Poughkeepsie Civilian Review Board discussed

Poughkeepsie City Police Officer Karen Zirbel, right, and retired Juvenile Division employee Dory Marcinelli.

POUGHKEEPSIE – The Poughkeepsie Common Council’s first public hearing on the creation of the Civilian Review Board (CRB), limited to one hour Monday evening by Chairperson Sarah Salem, heard from several participants speak in favor of the CRB, including representatives of the Hudson Valley ACLU (HVACLU) and the End New Jim Crow Action Network (ENJAN).

Shannon Wong, a former Orange County legislator and HVACLU representative said, “police abuse is a present reality” and cited several incidents of civilian deaths at the hands of police officers as the foundation for the CRB.  

Wong did not note that those incidents had not occurred in the City of Poughkeepsie.

Jonathan Darche, the executive director of the NYC Civilian Complaint Review Board (CCRB) called in to give a brief overview of his agency.  It has more than 200 people that handle complaints for more than 20,000 NYPD officers.  

Darche said that the “subpoena power aspect of the CRB is extremely useful,” when compelling someone that has surveillance video or compelling witnesses to testify.  The head of the NYC board said that another important aspect is “mediation.”  He said it puts the complainant and the officer in a face-to-face environment so that the differences can be explained by the parties.  

Saying that there is not always an apology from either side but it in essence opens dialogue.

Poughkeepsie Police Officer Devin Zanin, who resides in the city, said that the CRB proposal as written singles out the police department.  The officer said she welcomes oversight, but it should be for all departments, not just the police. Zanin also pointed out that the CRB members are not required to have experience in law enforcement, and officers are prohibited from serving on the board. “It’s an us versus them board (CRB),” that doesn’t work towards the betterment of the city.”

While some participants do not reside in or own businesses in the city, a few do have a vested interest in the city.  Rebecca Lee, owner of Bella Luci Salon on Liberty Street noted that several of the incidents cited by other participants occurred elsewhere and are not an example of what goes on in Poughkeepsie.  “Our council should be cheerleaders for our department,” Lee said, encouraging the lawmakers to take an active interest in learning what the officers do for the community.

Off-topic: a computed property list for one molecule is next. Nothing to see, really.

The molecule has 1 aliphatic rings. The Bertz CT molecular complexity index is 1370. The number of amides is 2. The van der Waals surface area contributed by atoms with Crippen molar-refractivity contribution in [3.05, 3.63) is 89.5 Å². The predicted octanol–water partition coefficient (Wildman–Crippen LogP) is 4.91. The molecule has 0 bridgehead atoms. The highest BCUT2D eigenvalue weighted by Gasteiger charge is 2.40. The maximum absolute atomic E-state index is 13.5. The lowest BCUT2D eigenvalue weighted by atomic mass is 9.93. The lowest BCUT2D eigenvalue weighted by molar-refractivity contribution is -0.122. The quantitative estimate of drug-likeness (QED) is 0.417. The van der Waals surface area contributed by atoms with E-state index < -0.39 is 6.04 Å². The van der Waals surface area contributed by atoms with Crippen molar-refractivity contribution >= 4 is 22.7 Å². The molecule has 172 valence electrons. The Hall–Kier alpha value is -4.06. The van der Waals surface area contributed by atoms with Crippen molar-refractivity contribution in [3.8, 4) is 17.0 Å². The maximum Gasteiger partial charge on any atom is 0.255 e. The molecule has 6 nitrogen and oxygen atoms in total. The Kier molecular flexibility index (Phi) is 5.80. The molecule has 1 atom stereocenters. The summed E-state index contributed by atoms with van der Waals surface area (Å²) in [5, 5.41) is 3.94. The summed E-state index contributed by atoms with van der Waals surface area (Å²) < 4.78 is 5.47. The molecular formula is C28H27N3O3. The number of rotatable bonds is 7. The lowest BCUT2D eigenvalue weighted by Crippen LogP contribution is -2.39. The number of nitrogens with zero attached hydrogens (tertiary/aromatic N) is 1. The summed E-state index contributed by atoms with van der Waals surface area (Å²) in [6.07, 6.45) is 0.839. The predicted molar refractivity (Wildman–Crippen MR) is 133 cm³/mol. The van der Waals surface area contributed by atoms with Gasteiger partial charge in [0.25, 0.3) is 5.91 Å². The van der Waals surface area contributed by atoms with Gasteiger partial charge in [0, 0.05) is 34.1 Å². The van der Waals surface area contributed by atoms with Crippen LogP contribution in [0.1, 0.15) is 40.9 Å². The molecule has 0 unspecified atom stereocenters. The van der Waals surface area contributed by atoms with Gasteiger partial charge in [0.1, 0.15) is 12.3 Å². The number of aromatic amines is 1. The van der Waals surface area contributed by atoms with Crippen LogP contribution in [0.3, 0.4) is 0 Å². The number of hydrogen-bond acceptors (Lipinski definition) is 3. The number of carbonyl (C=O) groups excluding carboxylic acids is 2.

City resident Kara Bucher told Mid-Hudson News “Just this week, the Mayor and his administration announced they are grappling with a potential $3.1 million shortfall in the city’s budget for 2021. The council’s answer is to spend more money hiring an outside attorney, paying members of a Civilian Review Board and filling it with their friends. As Poughkeepsie’s families struggle, Council Chair Salem and Vice-Chair Brannen remain completely and utterly out of touch. They need to focus on the challenges facing the city and its residents, instead of their extreme New York City agenda.”

Kevin Van Wagner, Poughkeepsie PBA president said, “We have a 21st century police department that has implemented policies and procedures that better serve the officers and the city, long before Governor Cuomo recommended them.  “The PBA has never said ‘no’ to a Civilian Review Board even though some council members have never asked for our input or provided an opportunity for us to discuss it together.”

The next public hearing on the creation of the CRB will be held virtually on October 5, at 5 p.m.

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